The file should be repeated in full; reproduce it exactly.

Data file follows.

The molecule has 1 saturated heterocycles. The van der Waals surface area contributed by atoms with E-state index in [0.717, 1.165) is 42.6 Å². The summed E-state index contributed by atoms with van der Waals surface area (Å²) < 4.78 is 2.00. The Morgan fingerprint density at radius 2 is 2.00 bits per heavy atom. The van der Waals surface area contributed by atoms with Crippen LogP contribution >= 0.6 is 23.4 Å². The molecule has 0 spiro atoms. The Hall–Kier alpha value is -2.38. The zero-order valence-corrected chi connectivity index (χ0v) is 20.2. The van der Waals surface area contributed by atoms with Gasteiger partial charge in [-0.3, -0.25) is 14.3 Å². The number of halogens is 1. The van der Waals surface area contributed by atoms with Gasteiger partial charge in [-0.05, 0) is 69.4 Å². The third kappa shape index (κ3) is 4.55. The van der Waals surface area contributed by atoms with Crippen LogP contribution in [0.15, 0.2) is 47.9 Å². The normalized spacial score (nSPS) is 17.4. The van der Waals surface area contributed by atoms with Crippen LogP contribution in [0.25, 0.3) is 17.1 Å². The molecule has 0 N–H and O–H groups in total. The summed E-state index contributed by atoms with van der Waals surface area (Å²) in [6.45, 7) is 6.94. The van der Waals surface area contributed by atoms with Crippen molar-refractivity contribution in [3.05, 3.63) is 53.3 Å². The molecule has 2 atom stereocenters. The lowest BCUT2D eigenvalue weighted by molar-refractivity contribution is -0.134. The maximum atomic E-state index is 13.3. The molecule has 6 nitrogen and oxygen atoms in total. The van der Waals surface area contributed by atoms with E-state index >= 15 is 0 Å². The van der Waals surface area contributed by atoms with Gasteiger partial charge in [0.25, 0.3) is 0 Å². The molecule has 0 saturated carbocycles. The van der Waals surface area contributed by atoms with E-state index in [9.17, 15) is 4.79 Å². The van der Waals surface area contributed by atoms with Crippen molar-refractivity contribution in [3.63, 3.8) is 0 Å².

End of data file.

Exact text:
The molecule has 1 saturated heterocycles. The van der Waals surface area contributed by atoms with E-state index in [0.717, 1.165) is 42.6 Å². The summed E-state index contributed by atoms with van der Waals surface area (Å²) < 4.78 is 2.00. The Morgan fingerprint density at radius 2 is 2.00 bits per heavy atom. The van der Waals surface area contributed by atoms with Crippen LogP contribution >= 0.6 is 23.4 Å². The molecule has 0 spiro atoms. The Hall–Kier alpha value is -2.38. The zero-order valence-corrected chi connectivity index (χ0v) is 20.2. The van der Waals surface area contributed by atoms with Gasteiger partial charge in [-0.3, -0.25) is 14.3 Å². The number of halogens is 1. The van der Waals surface area contributed by atoms with Gasteiger partial charge in [-0.05, 0) is 69.4 Å². The third kappa shape index (κ3) is 4.55. The van der Waals surface area contributed by atoms with Crippen LogP contribution in [0.15, 0.2) is 47.9 Å². The normalized spacial score (nSPS) is 17.4. The van der Waals surface area contributed by atoms with Crippen LogP contribution in [0.25, 0.3) is 17.1 Å². The molecule has 0 N–H and O–H groups in total. The summed E-state index contributed by atoms with van der Waals surface area (Å²) in [6.45, 7) is 6.94. The van der Waals surface area contributed by atoms with Crippen molar-refractivity contribution in [3.05, 3.63) is 53.3 Å². The molecule has 2 atom stereocenters. The lowest BCUT2D eigenvalue weighted by molar-refractivity contribution is -0.134. The maximum atomic E-state index is 13.3. The molecule has 6 nitrogen and oxygen atoms in total. The van der Waals surface area contributed by atoms with E-state index >= 15 is 0 Å². The van der Waals surface area contributed by atoms with Gasteiger partial charge in [0.25, 0.3) is 0 Å². The molecule has 0 saturated carbocycles. The van der Waals surface area contributed by atoms with E-state index in [9.17, 15) is 4.79 Å². The van der Waals surface area contributed by atoms with Crippen molar-refractivity contribution in [3.63, 3.8) is 0 Å².